N.Y. couple finds safe filled with over $130K while magnet fishing in lake

FILE - A magnet fishing couple in New York said they discovered a safe containing an estimated US$100,000 in bills while fishing in Flushing Meadows Corona Park in Queens. Nicolas Armer/picture alliance via Getty Images

Not all treasure is buried with an “X” to mark the spot. Sometimes it’s waterlogged at the bottom of a lake in Queens, New York.

While magnet fishing in Flushing Meadows Corona Park on Friday afternoon, couple James Kane and Barbie Agostini said they reeled in a safe containing wads of American $100 bills, estimated to be worth about US$100,000 (nearly C$136,300).

Magnet fishing has become an increasingly popular pastime in both urban and rural areas, much to do with trendy social media videos. Similar to true fishing, the hobby involves treasure hunters tossing a strong neodymium magnet into bodies of water in the hope of pulling recovered items to the surface.

Unfortunately for Kane and Agostini, the currency inside the safe was damaged by the lake water. It is not clear when the deposit box was tossed into the waterway.

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In an interview with NY1, the couple said they’ve found plenty of safes before, but never one filled with cash.

Kane and Agostini contacted the New York Police Department about their find, who investigated the abandoned safe and determined there is no crime. Agostini said the safe was “obviously stolen” but there were no IDs on the box or any way to identify its original owner.

Kane calls magnet fishing “the poor man’s treasure hunting,” as it is much less costly than purchasing or renting a boat and true fishing gear.

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While magnet fishing, Kane and Agostini said they have found plenty of treasure over the years, from rusty umbrellas and old cellphones to car doors and even abandoned knives and firearms. More than anything, and perhaps expectedly, the couple finds lots and lots of trash.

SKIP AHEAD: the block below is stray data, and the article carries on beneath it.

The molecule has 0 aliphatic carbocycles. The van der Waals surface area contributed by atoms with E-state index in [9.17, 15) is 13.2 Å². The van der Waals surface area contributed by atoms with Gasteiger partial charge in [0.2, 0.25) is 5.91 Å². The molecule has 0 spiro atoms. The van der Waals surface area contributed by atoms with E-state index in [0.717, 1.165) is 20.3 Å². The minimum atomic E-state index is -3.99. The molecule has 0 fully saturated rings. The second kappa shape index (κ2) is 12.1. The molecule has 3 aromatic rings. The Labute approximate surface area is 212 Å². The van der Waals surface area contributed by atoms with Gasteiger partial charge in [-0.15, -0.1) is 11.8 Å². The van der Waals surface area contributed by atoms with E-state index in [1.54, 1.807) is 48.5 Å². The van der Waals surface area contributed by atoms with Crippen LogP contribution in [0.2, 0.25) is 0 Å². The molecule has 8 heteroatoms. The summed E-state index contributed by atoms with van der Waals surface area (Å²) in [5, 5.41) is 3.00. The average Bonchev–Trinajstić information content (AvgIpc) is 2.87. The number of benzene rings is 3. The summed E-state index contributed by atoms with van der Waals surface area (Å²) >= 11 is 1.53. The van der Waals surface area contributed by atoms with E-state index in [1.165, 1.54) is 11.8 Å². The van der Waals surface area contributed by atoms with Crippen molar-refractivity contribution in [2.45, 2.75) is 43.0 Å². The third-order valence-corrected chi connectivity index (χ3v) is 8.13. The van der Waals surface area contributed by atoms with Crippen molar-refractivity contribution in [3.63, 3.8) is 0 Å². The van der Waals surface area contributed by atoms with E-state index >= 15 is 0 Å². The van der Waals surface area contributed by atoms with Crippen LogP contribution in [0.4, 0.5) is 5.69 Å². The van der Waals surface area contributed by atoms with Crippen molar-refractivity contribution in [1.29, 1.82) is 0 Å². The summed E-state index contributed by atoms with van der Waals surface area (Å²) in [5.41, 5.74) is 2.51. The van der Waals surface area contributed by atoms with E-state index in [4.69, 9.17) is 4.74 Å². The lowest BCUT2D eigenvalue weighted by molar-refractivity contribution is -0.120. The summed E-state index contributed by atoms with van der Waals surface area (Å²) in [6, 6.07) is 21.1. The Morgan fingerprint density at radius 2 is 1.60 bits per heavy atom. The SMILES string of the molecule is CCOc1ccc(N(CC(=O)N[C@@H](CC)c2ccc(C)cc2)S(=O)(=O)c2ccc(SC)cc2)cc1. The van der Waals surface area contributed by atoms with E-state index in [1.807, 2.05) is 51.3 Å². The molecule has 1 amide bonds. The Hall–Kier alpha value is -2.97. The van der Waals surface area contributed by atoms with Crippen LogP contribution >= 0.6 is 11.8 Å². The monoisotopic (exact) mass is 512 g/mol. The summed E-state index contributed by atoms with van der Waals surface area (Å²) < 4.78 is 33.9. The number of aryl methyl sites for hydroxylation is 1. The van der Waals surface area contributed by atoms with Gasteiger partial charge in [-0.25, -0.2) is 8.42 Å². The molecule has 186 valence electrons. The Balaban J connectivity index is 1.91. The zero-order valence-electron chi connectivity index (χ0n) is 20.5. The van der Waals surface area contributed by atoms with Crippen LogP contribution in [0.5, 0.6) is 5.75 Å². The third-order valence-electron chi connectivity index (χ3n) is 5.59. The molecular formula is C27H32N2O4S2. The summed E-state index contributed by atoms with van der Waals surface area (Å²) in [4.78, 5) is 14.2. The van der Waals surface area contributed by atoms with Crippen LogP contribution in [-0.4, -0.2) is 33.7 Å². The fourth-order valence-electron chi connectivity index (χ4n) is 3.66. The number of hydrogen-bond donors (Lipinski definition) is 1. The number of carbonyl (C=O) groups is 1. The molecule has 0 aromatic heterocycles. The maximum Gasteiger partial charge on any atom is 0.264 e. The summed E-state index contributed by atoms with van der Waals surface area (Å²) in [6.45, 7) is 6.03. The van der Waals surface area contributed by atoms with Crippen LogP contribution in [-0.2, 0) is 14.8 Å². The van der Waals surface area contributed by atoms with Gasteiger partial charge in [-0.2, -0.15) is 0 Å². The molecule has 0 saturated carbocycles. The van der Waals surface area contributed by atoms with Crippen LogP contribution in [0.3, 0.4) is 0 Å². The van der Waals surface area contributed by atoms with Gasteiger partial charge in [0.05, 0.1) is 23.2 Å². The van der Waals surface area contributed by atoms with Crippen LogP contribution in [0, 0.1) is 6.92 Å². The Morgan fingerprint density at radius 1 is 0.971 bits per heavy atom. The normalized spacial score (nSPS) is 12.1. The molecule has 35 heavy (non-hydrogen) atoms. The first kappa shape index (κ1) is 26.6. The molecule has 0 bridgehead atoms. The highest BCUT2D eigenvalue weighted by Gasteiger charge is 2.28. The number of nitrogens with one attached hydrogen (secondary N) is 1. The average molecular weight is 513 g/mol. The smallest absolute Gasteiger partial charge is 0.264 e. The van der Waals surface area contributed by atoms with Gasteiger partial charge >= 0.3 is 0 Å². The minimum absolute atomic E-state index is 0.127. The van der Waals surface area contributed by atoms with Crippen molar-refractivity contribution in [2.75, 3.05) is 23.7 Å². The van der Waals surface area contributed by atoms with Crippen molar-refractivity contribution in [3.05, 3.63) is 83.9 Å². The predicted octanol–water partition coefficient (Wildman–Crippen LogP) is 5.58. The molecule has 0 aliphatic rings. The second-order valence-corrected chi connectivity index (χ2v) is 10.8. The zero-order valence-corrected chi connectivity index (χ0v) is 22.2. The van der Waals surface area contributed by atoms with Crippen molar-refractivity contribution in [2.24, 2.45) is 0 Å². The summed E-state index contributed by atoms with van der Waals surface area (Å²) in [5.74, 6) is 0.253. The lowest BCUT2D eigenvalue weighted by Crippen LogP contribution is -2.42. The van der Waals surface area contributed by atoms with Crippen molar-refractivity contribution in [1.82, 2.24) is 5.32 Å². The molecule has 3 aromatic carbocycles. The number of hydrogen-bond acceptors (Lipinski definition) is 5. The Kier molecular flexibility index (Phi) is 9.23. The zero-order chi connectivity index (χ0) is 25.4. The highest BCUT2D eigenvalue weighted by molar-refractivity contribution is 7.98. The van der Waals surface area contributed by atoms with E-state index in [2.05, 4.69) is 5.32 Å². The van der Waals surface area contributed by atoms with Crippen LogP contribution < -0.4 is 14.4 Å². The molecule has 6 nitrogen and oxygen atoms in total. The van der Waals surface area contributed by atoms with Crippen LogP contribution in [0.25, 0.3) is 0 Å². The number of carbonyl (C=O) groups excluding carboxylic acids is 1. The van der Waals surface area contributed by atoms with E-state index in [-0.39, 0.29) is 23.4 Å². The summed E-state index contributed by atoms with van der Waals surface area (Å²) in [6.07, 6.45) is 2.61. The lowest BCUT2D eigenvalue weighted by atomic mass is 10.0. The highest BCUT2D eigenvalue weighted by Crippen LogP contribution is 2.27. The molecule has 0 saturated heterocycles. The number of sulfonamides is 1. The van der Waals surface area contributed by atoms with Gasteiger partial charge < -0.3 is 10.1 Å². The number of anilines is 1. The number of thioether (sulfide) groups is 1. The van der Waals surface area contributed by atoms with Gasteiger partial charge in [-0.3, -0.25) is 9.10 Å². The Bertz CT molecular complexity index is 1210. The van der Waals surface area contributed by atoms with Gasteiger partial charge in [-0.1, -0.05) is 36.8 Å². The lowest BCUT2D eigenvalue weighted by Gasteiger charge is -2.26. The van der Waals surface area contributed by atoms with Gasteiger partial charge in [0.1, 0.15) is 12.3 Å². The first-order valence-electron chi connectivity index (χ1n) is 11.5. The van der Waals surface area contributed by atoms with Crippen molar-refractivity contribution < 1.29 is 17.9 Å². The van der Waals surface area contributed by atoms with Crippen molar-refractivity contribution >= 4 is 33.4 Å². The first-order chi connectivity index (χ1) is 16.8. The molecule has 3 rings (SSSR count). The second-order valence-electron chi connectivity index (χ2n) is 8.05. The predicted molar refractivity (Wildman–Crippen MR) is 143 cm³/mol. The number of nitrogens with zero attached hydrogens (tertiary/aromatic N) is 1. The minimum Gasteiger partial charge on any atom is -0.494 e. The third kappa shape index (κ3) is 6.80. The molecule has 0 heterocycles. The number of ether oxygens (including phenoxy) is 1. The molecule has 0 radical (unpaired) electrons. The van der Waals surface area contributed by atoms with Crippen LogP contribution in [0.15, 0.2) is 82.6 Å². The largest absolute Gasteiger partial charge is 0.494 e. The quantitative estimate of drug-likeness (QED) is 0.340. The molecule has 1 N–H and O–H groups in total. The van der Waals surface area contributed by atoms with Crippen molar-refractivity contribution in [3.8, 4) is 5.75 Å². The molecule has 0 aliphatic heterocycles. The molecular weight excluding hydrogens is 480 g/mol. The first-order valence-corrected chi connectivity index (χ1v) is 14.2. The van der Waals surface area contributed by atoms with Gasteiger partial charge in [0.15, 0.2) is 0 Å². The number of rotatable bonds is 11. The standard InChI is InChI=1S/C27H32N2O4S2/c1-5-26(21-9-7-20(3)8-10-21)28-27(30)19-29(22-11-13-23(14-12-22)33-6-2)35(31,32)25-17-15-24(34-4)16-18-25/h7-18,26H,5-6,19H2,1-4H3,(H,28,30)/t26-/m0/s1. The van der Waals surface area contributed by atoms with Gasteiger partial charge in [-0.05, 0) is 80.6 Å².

Last year, Kane and Agostini discovered an antique Second World War-era grenade while magnet fishing in Sheepshead Bay in Brooklyn, N.Y. The grenade was not active, as the device had corroded and the gunpowder had been emptied out of the bottom.

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What is magnet fishing?

Like many in the magnet fishing community online, Kane and Agostini document their expeditions on YouTube.

Their high-powered magnet, purchased from Kratos Magnetics, is standard among the community and can, according to the company, pull up to 3,800 pounds. Since the COVID-19 pandemic, magnet fishing has grown in popularity and seen many creators, especially in Europe, grow audiences of hundreds of thousands.

In Amsterdam, magnet fishers have pulled up bicycles from the Amstel, the popular river which runs through the city.


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♬ original sound – BondiTreasureHunter

Others around the world have claimed to discover soggy motorcycles, coins and scrap metal.


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♬ Montero Call Me By Your Name Remix – Dj Jaguar Remix


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♬ original sound – The Fisher

Not all magnet fishing finds are pleasant. In May, a magnet fisher in New Orleans discovered a human skull padlocked to an exercise dumbbell. The dumbbell weighed 15 pounds, while the skull was decomposed and missing a jaw and top teeth.

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Click to play video: 'Magnet fishing grows in popularity in Quebec'
Magnet fishing grows in popularity in Quebec

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